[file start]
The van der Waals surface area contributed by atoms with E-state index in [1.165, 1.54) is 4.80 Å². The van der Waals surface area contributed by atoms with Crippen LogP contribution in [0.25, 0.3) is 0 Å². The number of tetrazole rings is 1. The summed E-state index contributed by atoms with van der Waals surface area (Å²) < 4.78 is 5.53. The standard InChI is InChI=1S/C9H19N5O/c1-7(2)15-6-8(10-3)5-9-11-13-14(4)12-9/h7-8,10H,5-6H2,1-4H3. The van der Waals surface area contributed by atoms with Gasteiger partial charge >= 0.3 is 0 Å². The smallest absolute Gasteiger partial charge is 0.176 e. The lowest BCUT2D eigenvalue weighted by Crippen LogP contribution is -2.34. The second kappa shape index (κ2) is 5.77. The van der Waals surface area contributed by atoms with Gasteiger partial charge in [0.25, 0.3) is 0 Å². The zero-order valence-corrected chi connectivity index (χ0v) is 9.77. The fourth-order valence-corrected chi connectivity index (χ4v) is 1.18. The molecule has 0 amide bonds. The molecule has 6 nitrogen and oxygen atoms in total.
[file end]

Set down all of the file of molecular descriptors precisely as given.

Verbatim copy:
The van der Waals surface area contributed by atoms with E-state index in [1.165, 1.54) is 4.80 Å². The van der Waals surface area contributed by atoms with Crippen LogP contribution in [0.25, 0.3) is 0 Å². The number of tetrazole rings is 1. The summed E-state index contributed by atoms with van der Waals surface area (Å²) < 4.78 is 5.53. The standard InChI is InChI=1S/C9H19N5O/c1-7(2)15-6-8(10-3)5-9-11-13-14(4)12-9/h7-8,10H,5-6H2,1-4H3. The van der Waals surface area contributed by atoms with Gasteiger partial charge >= 0.3 is 0 Å². The smallest absolute Gasteiger partial charge is 0.176 e. The lowest BCUT2D eigenvalue weighted by Crippen LogP contribution is -2.34. The second kappa shape index (κ2) is 5.77. The van der Waals surface area contributed by atoms with Gasteiger partial charge in [0.25, 0.3) is 0 Å². The zero-order valence-corrected chi connectivity index (χ0v) is 9.77. The fourth-order valence-corrected chi connectivity index (χ4v) is 1.18. The molecule has 0 amide bonds. The molecule has 6 nitrogen and oxygen atoms in total.